The other day I had the opportunity to photograph the comedian Russell Howard live in front of a particularly tiny audience. He’s currently preparing for his next major tour, Wonderbox, and has been testing out new material at small, informal gigs here in his home town of Bristol. It’s slightly different when an established and famous comedian tells you you may not find what he has to say next funny (but he’ll give it a go), or when he’s heckled by his own brother from the audience as he tells a story about him, but the atmosphere was fantastic and it was great to be given a glimpse into the creative process of entertaining and making people laugh!
As you can see the venue was small. Barely 160 in the audience – a far cry from the thousands Russell more normally performs to these days.
The gig was organised and compered by the excellent Mark Olver who, as well as gigging all over the country in his own right, runs regular events here in Bristol.
Mark always likes to ask who his audience are; boys, girls, students, non-students, single or taken – but on this occasion he had a particularly crowning moment – asking the audience if there were any deaf people in!
The moment Mark Olver realised that asking, “Are there are any deaf people in?”, might. not. work!
Finally in the supporting slot was Steve Hall, long time collaborator with Russell. Less animated than the other two – but beautifully unpolitically correct. Definitely an act I’m going to be looking out for the next time he comes to Bristol!
So after finally starting a blog it didn’t take me very long to get bogged down in work and completely fail to make any new posts for quite a few months! Needless to say things have been pretty busy (always a good thing when you’re self-employed!) but it’s about time I caught up with myself and shared some of the things I’ve been working on.
Before Christmas I was asked by two different organisations to provide headshots of all their staff.The first was Policy Press – a small publishing house, affiliated with the University of Bristol, which specialises in Social Science titles. This job held particular meaning for me as Policy Press happen to have been one of my earliest clients when I started out full-time nearly 5 years ago. One of my first major jobs was to provide headshots of their whole team as it was then, so it was fantastic to be asked back to photograph their now expanded personnel.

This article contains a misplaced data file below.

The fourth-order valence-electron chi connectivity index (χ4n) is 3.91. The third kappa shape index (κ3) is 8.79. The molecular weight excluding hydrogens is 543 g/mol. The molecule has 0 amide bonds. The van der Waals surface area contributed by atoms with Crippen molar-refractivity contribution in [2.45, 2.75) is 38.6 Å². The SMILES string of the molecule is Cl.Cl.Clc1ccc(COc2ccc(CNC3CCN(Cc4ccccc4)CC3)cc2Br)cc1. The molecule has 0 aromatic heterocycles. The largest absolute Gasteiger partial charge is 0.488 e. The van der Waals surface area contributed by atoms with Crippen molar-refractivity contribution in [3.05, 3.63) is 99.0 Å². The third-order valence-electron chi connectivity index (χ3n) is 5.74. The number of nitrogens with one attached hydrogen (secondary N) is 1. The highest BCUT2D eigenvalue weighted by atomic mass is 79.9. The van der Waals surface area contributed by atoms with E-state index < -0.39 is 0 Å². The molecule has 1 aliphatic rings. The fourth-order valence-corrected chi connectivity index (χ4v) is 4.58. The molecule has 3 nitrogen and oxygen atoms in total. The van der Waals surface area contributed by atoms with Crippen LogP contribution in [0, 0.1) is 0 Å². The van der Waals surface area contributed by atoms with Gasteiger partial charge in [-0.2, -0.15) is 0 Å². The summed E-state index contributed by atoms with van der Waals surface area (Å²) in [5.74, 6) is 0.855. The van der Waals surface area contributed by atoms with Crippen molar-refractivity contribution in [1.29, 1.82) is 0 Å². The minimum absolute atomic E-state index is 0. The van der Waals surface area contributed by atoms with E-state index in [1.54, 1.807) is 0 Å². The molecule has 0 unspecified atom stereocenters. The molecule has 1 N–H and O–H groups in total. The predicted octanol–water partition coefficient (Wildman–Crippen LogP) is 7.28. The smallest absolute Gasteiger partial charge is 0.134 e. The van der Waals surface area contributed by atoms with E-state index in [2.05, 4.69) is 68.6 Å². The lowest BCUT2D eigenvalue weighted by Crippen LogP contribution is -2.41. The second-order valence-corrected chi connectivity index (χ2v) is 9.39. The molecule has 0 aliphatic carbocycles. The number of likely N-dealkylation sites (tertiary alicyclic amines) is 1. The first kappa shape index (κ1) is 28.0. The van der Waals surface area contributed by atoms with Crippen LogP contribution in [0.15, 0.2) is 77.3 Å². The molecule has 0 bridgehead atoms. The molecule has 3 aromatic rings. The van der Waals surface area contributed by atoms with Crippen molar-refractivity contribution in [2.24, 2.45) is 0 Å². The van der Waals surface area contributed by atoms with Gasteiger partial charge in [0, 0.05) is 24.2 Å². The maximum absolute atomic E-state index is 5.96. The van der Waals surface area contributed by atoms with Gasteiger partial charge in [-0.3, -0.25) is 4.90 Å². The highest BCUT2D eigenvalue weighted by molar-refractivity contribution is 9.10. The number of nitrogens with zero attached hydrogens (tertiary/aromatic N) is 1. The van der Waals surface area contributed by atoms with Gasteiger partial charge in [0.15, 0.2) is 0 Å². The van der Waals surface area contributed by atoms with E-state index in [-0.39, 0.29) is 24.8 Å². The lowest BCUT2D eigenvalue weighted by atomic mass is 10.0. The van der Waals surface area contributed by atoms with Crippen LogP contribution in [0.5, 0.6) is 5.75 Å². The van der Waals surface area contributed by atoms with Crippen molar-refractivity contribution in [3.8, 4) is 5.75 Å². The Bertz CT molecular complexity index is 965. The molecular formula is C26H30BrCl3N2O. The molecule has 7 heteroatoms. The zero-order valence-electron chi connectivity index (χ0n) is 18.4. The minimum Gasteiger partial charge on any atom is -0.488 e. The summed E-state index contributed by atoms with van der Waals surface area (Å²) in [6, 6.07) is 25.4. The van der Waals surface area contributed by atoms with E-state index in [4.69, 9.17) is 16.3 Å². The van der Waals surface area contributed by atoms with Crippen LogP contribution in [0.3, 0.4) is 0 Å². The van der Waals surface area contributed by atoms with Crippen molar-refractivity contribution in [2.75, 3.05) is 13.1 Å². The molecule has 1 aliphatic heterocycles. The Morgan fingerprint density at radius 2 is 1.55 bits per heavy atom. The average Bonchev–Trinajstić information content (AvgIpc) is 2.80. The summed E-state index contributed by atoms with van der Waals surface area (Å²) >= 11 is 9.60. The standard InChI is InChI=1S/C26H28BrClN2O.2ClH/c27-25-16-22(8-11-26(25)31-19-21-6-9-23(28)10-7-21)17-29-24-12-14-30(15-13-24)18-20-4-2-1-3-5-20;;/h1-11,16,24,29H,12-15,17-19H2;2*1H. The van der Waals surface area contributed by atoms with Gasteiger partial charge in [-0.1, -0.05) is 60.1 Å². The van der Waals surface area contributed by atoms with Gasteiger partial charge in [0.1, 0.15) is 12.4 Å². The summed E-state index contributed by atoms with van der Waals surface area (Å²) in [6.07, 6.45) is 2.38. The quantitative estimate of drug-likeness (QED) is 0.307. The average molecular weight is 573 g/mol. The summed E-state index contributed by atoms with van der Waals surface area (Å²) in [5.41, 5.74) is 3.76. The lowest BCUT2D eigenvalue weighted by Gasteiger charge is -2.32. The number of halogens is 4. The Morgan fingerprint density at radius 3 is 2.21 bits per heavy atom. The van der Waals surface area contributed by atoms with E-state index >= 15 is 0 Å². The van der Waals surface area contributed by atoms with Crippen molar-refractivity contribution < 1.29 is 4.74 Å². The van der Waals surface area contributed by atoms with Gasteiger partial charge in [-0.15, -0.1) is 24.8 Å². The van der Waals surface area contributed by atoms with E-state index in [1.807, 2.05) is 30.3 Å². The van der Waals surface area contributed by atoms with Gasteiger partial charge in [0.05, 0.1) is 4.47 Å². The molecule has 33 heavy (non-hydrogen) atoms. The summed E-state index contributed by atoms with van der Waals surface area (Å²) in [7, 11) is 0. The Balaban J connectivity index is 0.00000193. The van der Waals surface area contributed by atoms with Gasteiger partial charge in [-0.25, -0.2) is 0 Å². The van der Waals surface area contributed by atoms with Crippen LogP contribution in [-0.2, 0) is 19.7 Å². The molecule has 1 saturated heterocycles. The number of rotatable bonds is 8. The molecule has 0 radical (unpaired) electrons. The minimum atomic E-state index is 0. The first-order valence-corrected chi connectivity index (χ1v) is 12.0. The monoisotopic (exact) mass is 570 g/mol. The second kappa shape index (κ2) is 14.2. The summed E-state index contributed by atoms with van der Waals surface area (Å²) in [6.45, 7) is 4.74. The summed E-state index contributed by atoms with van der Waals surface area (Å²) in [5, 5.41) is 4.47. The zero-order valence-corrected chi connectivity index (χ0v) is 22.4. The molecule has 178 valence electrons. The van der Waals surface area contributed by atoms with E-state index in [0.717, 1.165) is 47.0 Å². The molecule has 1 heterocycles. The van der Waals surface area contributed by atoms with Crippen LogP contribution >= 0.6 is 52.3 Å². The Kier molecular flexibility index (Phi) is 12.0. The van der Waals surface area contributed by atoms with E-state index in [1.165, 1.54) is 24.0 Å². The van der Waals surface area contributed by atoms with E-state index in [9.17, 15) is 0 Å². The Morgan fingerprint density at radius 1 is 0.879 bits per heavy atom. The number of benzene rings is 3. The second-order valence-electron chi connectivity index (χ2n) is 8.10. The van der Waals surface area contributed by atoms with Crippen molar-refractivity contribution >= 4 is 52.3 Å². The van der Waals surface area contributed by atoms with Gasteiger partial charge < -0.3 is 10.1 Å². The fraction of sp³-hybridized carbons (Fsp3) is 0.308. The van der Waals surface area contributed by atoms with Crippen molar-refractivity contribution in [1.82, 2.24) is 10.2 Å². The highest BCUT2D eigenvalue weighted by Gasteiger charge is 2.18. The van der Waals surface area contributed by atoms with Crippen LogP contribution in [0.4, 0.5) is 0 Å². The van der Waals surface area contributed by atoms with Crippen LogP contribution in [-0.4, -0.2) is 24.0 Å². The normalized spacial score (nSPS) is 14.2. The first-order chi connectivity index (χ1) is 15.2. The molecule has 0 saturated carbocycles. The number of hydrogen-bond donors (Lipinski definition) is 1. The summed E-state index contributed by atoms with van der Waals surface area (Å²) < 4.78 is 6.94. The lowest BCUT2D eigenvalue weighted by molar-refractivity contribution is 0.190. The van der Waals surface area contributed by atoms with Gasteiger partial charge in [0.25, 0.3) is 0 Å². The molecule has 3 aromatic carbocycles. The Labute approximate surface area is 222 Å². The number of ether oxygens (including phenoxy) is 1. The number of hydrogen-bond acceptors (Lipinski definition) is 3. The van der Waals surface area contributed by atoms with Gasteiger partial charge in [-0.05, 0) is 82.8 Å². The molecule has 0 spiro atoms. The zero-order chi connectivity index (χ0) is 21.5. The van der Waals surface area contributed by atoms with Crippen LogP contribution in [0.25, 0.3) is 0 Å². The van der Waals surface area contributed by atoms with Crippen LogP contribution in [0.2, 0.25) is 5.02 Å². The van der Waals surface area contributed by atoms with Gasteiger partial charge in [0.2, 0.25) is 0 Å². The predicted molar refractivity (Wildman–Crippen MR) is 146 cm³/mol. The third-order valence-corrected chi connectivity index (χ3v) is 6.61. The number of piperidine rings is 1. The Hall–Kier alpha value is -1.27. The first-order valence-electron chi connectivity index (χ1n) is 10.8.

Policy Press wanted to keep the photos simple and unfussy – so I went for my tried and tested, plain white background with a single studio light in an umbrella providing the lighting. The joy of this setup is it’s so minimal I could bring everything to them, set it up quickly out of the way in their break room and then just steal each member of staff in turn for a couple of minutes to take their portrait with almost no disruption to their work and day whatsoever. It also meant that when a couple of the staff weren’t able to make the shoot on the day it was extremely easy to duplicate the setup in my own space at a later date and the resulting photos came out identically to the rest of the set – you’d never know they were taken weeks and a couple of miles apart!
The second organisation was the University of Bristol Students’ Union. As you’ll know if you’ve read many of my other blog posts they’re a regular client so it was a pleasure to work with them once again. They wanted headshots that gave a little more sense of location than the plain background I’d shot against for Policy Press. After a little scouting round the Union building we found a meeting room with a partially-frosted glass wall looking over a central seating area that was ideal for the task.
My initial plan had been to take the photos with the seating area visible but out of focus in the background through the glass (think along the lines of the BBC News desk and the office behind) but when it came to the actual shoot it turned out the glass was sufficiently tinted that there was nowhere near enough light coming through for that to work in the way that I wanted. However, a photographer’s job is nothing if not about problem solving and I was quickly able to come up with a new plan – bouncing a studio light off the frosted part of the glass formed a neat highlight behind my subjects and negated the fact that it was quite a bit darker beyond. And the results – see for yourself.